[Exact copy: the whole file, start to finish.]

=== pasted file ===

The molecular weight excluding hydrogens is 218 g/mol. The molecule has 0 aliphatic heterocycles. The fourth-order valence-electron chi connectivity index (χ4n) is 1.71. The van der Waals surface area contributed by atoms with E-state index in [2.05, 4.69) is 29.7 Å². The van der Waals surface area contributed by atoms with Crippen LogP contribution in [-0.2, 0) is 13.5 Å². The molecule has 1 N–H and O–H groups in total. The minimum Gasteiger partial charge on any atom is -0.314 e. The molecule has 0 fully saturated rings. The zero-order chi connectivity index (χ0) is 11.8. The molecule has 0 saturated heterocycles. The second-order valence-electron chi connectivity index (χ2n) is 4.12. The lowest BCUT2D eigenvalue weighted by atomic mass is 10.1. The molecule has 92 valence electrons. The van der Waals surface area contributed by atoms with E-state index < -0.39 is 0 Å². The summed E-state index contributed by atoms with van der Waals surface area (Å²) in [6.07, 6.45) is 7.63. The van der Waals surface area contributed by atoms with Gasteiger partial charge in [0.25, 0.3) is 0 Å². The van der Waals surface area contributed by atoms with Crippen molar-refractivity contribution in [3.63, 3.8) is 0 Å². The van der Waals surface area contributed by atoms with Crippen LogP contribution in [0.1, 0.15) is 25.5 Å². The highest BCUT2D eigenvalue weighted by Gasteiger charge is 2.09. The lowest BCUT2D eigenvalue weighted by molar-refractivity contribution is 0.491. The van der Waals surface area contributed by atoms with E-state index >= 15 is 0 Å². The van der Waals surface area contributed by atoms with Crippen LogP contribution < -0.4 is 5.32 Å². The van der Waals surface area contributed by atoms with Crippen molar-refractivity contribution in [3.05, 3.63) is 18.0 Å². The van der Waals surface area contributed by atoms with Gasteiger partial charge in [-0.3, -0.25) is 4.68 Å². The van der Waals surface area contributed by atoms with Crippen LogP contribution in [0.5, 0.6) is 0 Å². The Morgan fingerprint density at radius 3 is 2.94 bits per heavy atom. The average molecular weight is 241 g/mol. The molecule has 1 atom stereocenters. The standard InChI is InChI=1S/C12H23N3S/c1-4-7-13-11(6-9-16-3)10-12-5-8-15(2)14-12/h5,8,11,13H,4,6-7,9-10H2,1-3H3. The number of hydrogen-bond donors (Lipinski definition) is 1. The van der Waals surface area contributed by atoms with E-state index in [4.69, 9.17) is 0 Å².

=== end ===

The molecular weight excluding hydrogens is 218 g/mol. The molecule has 0 aliphatic heterocycles. The fourth-order valence-electron chi connectivity index (χ4n) is 1.71. The van der Waals surface area contributed by atoms with E-state index in [2.05, 4.69) is 29.7 Å². The van der Waals surface area contributed by atoms with Crippen LogP contribution in [-0.2, 0) is 13.5 Å². The molecule has 1 N–H and O–H groups in total. The minimum Gasteiger partial charge on any atom is -0.314 e. The molecule has 0 fully saturated rings. The zero-order chi connectivity index (χ0) is 11.8. The molecule has 0 saturated heterocycles. The second-order valence-electron chi connectivity index (χ2n) is 4.12. The lowest BCUT2D eigenvalue weighted by atomic mass is 10.1. The molecule has 92 valence electrons. The van der Waals surface area contributed by atoms with E-state index < -0.39 is 0 Å². The summed E-state index contributed by atoms with van der Waals surface area (Å²) in [6.07, 6.45) is 7.63. The van der Waals surface area contributed by atoms with Gasteiger partial charge in [0.25, 0.3) is 0 Å². The van der Waals surface area contributed by atoms with Crippen molar-refractivity contribution in [3.63, 3.8) is 0 Å². The van der Waals surface area contributed by atoms with Crippen LogP contribution in [0.1, 0.15) is 25.5 Å². The highest BCUT2D eigenvalue weighted by Gasteiger charge is 2.09. The lowest BCUT2D eigenvalue weighted by molar-refractivity contribution is 0.491. The van der Waals surface area contributed by atoms with E-state index >= 15 is 0 Å². The van der Waals surface area contributed by atoms with Crippen LogP contribution < -0.4 is 5.32 Å². The van der Waals surface area contributed by atoms with Crippen molar-refractivity contribution in [3.05, 3.63) is 18.0 Å². The van der Waals surface area contributed by atoms with Gasteiger partial charge in [-0.3, -0.25) is 4.68 Å². The van der Waals surface area contributed by atoms with Crippen LogP contribution in [0.5, 0.6) is 0 Å². The Morgan fingerprint density at radius 3 is 2.94 bits per heavy atom. The average molecular weight is 241 g/mol. The molecule has 1 atom stereocenters. The standard InChI is InChI=1S/C12H23N3S/c1-4-7-13-11(6-9-16-3)10-12-5-8-15(2)14-12/h5,8,11,13H,4,6-7,9-10H2,1-3H3. The number of hydrogen-bond donors (Lipinski definition) is 1. The van der Waals surface area contributed by atoms with E-state index in [4.69, 9.17) is 0 Å².